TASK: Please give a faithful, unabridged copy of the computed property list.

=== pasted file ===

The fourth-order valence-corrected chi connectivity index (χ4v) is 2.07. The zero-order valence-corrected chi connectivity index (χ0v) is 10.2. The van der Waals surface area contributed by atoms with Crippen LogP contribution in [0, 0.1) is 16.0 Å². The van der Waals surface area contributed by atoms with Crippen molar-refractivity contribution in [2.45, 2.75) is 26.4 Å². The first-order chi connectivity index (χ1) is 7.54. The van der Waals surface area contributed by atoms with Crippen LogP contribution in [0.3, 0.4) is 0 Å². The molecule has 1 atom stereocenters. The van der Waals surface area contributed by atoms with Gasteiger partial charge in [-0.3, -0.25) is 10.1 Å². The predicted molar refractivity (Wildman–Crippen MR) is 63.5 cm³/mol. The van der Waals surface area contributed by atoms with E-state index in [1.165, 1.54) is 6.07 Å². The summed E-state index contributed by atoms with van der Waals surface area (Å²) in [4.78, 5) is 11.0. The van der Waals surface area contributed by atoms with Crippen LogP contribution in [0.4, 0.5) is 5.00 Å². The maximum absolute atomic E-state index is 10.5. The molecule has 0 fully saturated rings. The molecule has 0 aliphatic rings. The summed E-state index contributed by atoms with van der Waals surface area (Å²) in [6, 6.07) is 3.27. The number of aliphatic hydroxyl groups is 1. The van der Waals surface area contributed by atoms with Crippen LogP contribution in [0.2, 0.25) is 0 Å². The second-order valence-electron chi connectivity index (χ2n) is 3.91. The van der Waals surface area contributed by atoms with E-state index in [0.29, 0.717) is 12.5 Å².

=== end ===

The fourth-order valence-corrected chi connectivity index (χ4v) is 2.07. The zero-order valence-corrected chi connectivity index (χ0v) is 10.2. The van der Waals surface area contributed by atoms with Crippen LogP contribution in [0, 0.1) is 16.0 Å². The van der Waals surface area contributed by atoms with Crippen molar-refractivity contribution in [2.45, 2.75) is 26.4 Å². The first-order chi connectivity index (χ1) is 7.54. The van der Waals surface area contributed by atoms with Crippen LogP contribution in [0.3, 0.4) is 0 Å². The molecule has 1 atom stereocenters. The van der Waals surface area contributed by atoms with Gasteiger partial charge in [-0.3, -0.25) is 10.1 Å². The predicted molar refractivity (Wildman–Crippen MR) is 63.5 cm³/mol. The van der Waals surface area contributed by atoms with E-state index in [1.165, 1.54) is 6.07 Å². The summed E-state index contributed by atoms with van der Waals surface area (Å²) in [4.78, 5) is 11.0. The van der Waals surface area contributed by atoms with Crippen LogP contribution in [0.4, 0.5) is 5.00 Å². The maximum absolute atomic E-state index is 10.5. The molecule has 0 fully saturated rings. The molecule has 0 aliphatic rings. The summed E-state index contributed by atoms with van der Waals surface area (Å²) in [6, 6.07) is 3.27. The number of aliphatic hydroxyl groups is 1. The van der Waals surface area contributed by atoms with Crippen LogP contribution in [0.2, 0.25) is 0 Å². The second-order valence-electron chi connectivity index (χ2n) is 3.91. The van der Waals surface area contributed by atoms with E-state index in [0.29, 0.717) is 12.5 Å².